While many users are familiar with email-based phishing attacks, many mobile phishing attacks now start via SMS or text, social media platforms, gaming, or third-party messaging apps. Once a device is compromised, these types of attacks can provide access to a device’s microphone, email, photos, documents, and phone logs.
Teachers and students must recognize threats from these sources so they don’t fall prey to attacks. All mobile device users should have a basic cybersecurity awareness and regularly seek best practices like researching a source for legitimacy before tapping on inbound links and never sharing personal information with strangers online.
Students and teachers are learning a lot this year, not just from the standard curriculum but also about technology’s role in the learning process. It’s critical that for administrators, teachers and students to understand that mobile security is a part of their technology education. Whether that means learning about the role of modern endpoint security as a part of a district’s overarching security strategy or better recognizing potential mobile threats, we can all walk away from the 2020 – 2021 school year better armed against threats in today’s increasingly mobile world.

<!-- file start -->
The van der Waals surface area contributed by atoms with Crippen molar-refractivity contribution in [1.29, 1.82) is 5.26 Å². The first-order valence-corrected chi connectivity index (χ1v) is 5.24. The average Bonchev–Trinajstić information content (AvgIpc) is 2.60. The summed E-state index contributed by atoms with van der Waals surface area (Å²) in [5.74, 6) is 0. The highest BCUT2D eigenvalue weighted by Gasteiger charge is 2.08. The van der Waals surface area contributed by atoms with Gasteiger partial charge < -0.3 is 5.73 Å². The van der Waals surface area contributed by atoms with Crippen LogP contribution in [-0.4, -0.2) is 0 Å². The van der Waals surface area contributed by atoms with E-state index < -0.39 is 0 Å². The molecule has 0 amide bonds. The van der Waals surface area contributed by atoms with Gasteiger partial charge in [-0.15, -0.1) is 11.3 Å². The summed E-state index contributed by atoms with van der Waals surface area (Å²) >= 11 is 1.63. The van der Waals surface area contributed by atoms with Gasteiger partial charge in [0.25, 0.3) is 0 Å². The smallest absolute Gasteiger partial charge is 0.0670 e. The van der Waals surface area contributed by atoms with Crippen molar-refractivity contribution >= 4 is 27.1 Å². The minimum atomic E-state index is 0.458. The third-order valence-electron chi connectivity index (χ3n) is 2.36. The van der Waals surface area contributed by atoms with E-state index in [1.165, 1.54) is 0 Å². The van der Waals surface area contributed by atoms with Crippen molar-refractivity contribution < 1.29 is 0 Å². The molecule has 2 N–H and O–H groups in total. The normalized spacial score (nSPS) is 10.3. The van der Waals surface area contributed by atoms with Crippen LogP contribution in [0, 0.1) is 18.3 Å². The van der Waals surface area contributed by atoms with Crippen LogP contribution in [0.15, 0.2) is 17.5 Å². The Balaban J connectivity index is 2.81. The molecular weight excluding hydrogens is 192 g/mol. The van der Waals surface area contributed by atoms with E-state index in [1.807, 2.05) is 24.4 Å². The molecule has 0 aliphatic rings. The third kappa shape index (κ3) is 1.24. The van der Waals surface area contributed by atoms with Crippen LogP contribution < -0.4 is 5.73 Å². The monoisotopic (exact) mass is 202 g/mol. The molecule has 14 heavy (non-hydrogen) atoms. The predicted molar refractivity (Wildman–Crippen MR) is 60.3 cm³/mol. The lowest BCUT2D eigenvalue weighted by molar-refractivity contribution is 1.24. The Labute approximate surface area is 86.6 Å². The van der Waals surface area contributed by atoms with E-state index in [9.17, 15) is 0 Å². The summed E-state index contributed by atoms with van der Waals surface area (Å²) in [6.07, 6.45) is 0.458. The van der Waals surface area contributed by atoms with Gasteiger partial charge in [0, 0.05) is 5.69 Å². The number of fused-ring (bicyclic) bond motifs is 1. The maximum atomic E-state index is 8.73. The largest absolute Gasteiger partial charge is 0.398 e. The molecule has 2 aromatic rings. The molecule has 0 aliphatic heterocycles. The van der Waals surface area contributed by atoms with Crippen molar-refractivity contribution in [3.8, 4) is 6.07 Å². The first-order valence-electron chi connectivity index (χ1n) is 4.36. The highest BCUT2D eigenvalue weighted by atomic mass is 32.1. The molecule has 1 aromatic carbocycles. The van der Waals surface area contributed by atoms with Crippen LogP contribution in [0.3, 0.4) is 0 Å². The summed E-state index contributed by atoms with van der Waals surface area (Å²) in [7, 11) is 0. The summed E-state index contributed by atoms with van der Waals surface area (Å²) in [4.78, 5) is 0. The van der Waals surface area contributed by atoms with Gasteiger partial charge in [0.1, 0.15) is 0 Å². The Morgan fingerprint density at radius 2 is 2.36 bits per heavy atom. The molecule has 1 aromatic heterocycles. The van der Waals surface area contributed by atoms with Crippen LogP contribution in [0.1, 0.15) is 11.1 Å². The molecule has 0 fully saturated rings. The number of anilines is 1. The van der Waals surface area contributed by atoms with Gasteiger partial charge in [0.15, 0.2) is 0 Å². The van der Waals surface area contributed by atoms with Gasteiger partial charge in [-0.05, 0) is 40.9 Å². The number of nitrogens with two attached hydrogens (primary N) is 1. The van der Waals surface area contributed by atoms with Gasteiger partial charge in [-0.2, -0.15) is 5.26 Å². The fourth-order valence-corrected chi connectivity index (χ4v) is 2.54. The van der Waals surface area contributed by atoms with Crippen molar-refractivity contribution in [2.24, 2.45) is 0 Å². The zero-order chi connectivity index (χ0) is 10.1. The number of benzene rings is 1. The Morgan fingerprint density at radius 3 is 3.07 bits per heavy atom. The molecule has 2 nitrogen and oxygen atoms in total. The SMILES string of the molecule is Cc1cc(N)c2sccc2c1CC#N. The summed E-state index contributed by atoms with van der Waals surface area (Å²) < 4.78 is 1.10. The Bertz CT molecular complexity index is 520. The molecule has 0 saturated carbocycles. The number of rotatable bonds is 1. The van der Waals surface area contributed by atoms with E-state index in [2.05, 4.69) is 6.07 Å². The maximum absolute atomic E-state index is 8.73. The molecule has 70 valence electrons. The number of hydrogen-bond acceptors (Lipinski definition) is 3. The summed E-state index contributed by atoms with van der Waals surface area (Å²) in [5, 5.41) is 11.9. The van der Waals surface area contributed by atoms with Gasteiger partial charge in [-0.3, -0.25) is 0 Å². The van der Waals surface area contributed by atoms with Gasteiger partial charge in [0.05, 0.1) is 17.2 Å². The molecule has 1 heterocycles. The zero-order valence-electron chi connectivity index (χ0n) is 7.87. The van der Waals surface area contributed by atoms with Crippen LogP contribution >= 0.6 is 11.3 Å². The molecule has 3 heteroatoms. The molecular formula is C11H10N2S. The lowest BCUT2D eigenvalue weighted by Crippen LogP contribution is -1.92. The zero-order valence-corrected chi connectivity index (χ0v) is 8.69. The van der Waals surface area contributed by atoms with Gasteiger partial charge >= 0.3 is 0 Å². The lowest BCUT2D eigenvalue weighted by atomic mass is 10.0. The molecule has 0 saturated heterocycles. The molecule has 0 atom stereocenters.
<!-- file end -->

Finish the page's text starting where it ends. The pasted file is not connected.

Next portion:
What does “security” mean in the context of a school? Until recently, the first things that came to mind were probably physical security technologies like surveillance cameras, metal detectors, access control stations, and even just good old fashioned locks.
But the recent COVID-19 crisis has changed that: because of the nationwide shift toward remote learning that the pandemic has prompted, schools have been forced to reevaluate their cybersecurity policies and requirements as they work to keep their data safe amid increased reliance on videoconferencing, learning management portals, and other online educational tools.
Distance Learning Tools in the Spotlight
One of the first security concerns to gain public attention was the vulnerability of the web’s most popular videoconferencing tools. Zoom, in particular, gained notoriety for the problem of “Zoom Bombing,” where random individuals would be able to drop into meetings run by others without being invited.
With much of the population working from home and relying on remote web conferencing tools, Zoom saw a massive spike in daily users, 10 million in December 2019 to 200 million in March 2020—a dramatic increase that put the previously small problem of Zoom Bombing into the public eye.
Zoom has, fortunately, implemented additional security controls specifically designed to combat Zoom Bombing, but these controls are optional and must be selected by the user. This underscores the need for effective training.